This change in rule allowed generic manufacturers in India to grow. As a result, life-saving drugs were made available to people at more affordable prices. The ink had barely dried on the new law, though, when negotiations had begun to create a WTO that would write into its constitution a binding set of rules governing intellectual property. In the proposal’s vision, countries which fail to subscribe to the common laws prescribed by the WTO would be barred from entry into the global trading circuit. It was believed that a threat of sanctions, to be enforced through a dispute resolution mechanism, would dissuade states from reneging on their promises. With the advent in 1995 of the TRIPS agreement this belief proved true.
As the Yale Law School professor Amy Kapczynski has written, compelling signatories to introduce intellectual property laws like those in the global north was nothing short of a scandal. The follies in this new world order became quickly apparent when drugs that reduced AIDS deaths in developed nations were placed out of reach for the rest of the world. It was only when Indian companies began to manufacture generic versions of these medicines, which was made possible because obligations under TRIPS hadn’t yet kicked in against India, that the prices came down. But lessons from that debacle remain unlearned.
Instead, two common arguments are made in response to objections against the prevailing patent regime. One, that unless corporations are rewarded for their inventions, they would be unable to recoup amounts invested by them in research and development. Two, that without the right to monopolise production there will be no incentive to innovate. Both of these claims have been refuted time and again.
Most recently, it has been reported that the technology involved in producing the Moderna vaccine in the U.S. emanated out of basic research conducted by the National Institutes of Health, a federal government agency, and other publicly funded universities and organisations. Similarly, public money accounted for more than 97% of the funding towards the development of the Oxford/AstraZeneca vaccine. Big pharma has never been forthright about the quantum of monies funnelled by it into research and development. It’s also been clear for some time now that its research is usually driven towards diseases that afflict people in the developed world. Therefore, the claim that a removal of patents would somehow invade on a company’s ability to recoup costs is simply untrue.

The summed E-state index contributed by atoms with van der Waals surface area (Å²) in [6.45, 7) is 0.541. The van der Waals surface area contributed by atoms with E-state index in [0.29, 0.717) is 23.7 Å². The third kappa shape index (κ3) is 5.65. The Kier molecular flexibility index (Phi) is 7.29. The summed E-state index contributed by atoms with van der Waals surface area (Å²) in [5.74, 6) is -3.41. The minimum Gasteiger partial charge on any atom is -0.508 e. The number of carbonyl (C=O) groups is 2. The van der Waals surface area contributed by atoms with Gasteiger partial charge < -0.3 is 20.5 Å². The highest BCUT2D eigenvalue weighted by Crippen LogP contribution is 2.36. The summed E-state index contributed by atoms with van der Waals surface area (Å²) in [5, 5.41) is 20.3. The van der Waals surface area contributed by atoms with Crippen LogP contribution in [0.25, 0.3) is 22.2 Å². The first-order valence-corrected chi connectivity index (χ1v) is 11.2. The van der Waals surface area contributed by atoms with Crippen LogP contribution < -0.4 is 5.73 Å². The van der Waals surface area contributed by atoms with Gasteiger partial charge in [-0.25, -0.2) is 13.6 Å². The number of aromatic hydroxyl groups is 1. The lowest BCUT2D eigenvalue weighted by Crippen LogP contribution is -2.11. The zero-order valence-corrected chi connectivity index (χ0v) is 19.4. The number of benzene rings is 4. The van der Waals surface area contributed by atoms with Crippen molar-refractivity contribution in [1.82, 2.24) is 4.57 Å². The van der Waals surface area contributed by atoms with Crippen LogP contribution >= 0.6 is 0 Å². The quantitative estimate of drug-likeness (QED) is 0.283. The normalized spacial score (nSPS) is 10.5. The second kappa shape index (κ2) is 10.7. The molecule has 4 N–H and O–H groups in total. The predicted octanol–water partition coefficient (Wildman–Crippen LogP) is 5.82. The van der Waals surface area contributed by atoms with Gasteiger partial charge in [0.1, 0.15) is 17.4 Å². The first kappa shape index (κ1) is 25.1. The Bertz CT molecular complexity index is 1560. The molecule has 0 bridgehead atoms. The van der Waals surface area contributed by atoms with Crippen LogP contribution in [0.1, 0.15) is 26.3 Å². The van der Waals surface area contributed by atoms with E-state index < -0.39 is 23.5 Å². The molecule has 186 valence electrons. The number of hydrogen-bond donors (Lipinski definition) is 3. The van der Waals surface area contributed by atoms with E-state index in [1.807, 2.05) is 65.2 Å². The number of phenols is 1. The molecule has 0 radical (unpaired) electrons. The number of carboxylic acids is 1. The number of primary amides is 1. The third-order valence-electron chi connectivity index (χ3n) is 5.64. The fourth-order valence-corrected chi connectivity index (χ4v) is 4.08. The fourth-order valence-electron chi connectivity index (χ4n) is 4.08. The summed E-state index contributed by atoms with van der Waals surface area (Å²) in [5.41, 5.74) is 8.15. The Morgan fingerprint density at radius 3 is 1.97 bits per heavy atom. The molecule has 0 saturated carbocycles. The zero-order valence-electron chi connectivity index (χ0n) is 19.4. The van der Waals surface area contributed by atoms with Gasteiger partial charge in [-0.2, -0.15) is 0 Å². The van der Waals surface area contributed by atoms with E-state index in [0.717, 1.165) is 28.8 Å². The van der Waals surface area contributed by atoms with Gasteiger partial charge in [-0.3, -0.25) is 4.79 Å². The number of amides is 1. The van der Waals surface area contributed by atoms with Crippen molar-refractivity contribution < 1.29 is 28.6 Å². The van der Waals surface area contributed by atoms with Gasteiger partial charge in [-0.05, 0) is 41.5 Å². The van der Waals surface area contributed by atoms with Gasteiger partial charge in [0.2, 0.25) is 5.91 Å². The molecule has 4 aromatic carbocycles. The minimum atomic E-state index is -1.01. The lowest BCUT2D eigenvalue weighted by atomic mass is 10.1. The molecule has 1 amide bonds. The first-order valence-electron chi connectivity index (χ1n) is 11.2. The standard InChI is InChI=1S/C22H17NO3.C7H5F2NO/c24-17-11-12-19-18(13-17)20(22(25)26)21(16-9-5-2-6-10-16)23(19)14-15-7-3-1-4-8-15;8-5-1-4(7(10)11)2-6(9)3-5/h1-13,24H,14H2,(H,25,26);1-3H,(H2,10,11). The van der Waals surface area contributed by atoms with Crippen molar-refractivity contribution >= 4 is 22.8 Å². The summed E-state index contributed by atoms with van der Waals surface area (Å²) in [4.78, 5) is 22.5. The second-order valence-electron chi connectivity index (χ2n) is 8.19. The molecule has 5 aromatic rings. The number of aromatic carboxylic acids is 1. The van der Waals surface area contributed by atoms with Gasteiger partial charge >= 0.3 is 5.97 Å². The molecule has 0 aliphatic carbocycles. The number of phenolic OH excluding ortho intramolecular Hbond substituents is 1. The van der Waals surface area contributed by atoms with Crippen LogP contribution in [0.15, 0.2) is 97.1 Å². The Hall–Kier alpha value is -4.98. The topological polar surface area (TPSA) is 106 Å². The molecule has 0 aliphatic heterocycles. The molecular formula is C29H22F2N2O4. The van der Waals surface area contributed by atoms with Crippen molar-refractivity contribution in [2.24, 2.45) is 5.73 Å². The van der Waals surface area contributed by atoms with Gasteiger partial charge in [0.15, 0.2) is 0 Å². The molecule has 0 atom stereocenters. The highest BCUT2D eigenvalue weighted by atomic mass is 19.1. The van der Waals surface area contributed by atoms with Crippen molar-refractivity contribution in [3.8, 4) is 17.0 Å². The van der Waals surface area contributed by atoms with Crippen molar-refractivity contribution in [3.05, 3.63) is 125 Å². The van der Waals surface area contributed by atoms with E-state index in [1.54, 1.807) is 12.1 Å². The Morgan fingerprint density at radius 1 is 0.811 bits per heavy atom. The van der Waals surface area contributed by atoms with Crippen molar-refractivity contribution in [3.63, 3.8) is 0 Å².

The second objection — the idea that patents are the only means available to promote innovation — has become something of a dogma. But other appealing alternatives have been mooted. The economist Joseph Stiglitz is one of many who has proposed a prize fund for medical research in place of patents. Under the current system, “those unfortunate enough to have the disease are forced to pay the price… and that means the very poor in the developing world are condemned to death,” he wrote. A system that replaces patents with prizes will be “more efficient and more equitable”, in that incentives for research will flow from public funds while ensuring that the biases associated with monopolies are removed.
The unequal vaccine policy put in place by the Indian state is indefensible. But at the same time, we cannot overlook the need for global collective action. If nation states are to act as a force of good, they must each attend to the demands of global justice. The pandemic has demonstrated to us just how iniquitous the existing world order is. We cannot continue to persist with rules granting monopolies which place the right to access basic healthcare in a position of constant peril. In its present form, the TRIPS regime, to borrow the law professor Katharina Pistor’s words, represents nothing but a new form of “feudal calculus”.
Suhrith Parthasarathy is an advocate practising at the Madras High Court